Swiss Re Policies Help Cholera Victims in Haiti, Poor Farmers in Africa

September 26, 2011

Global reinsurer Swiss Re is introducing business interruption coverage in case of cholera outbreaks for women entrepreneurs in Haiti.

Swiss Re, together with Mercy Corps and Fonkoze, the largest microfinance organization in Haiti, are introducing a new cholera insurance program. The coverage ensures rapid payout once a pre-defined set of criteria are met. These include cholera-related hospital admissions and observable weather factors linked to cholera outbreaks. Cholera first appeared in Haiti after the heavy rains in the fall of 2010.

These parametric policies use a specially developed index to closely mirror actual local situations. They are efficient since they can provide funds even while policy holders wait for medical checkups or other assessments. The scheme is expected to make cholera covers available to Fonkoze’s women borrowers (which currently number 50,000) and their families, and be fully implemented by 2013.

The cholera insurance program builds on the group’s existing product in Haiti, a natural catastrophe microinsurance cover launched in early 2011 and that provides protection to Fonkoze’s women clients against loss of livelihood caused by earthquakes, floods and hurricanes.

Some 4,000 women who lost their homes or business assets in the floods earlier this year have already received $1 million in payment, according to Swiss Re. The reinsurer says it expects this cholera policy will be similarly effective in ensuring that the infection of an income provider does not result in destitution for the entire family. The index Swiss Re is developing for programs in Haiti can potentially be applied to other infectious diseases in other parts of the world, the company said.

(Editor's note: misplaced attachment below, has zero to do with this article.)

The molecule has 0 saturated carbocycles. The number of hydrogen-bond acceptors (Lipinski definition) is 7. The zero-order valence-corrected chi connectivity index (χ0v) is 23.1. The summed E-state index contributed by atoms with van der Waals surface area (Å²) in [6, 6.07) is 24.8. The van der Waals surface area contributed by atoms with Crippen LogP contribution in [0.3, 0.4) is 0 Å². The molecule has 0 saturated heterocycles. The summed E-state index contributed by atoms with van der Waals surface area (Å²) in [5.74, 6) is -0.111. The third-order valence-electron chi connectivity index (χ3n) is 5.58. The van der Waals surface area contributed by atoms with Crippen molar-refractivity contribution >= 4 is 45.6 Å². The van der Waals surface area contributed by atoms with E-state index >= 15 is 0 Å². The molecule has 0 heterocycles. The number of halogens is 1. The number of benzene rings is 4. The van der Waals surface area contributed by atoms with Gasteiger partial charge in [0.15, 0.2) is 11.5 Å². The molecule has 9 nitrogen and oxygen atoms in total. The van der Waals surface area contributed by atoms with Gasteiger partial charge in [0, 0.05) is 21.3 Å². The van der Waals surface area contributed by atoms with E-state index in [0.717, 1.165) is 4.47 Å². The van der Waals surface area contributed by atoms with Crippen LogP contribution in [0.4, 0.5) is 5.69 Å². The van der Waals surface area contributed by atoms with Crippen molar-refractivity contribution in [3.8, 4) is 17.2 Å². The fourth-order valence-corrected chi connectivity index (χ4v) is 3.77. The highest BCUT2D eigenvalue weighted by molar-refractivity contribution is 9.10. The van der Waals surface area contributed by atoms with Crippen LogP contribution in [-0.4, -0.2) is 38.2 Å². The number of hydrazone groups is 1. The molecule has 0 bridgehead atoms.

In Senegal, Paying Premium With Labor

Additionally, Swiss Re is working with Oxfam America, the World Food Programme (WFP) and WFP sponsor USAID, to introduce to farmers in Senegal what it calls an “insurance for work” program. The project makes insurance affordable to poorest members of a community — by giving them the option to pay for their premiums with their labor. This insurance-for-work program will engage farmers in local irrigation and forestry projects intended to reduce the impact of climate change on their villages.

Swiss Re will lead the design and implementation of risk transfer solutions that will help Senegalese farmers cover their vulnerability to changes in climate. The reinsurer will contribute $1.25 million over five years to the implementation of the initiative. Known as the R4 Rural Resilience initiative, the Senegal project is an extension of a successful pilot in Ethiopia by Swiss Re, Oxfam America and other partners which will be expanded to other countries over time.

The program currently brings insurance coverage to 13,000 African households, up from 200 households when it was launched in 2009. Swiss Re intends to add 18,000 in Senegal by 2016. Of these, 15,000 are expected to pay for their insurance through labor and 3,000 by cash.

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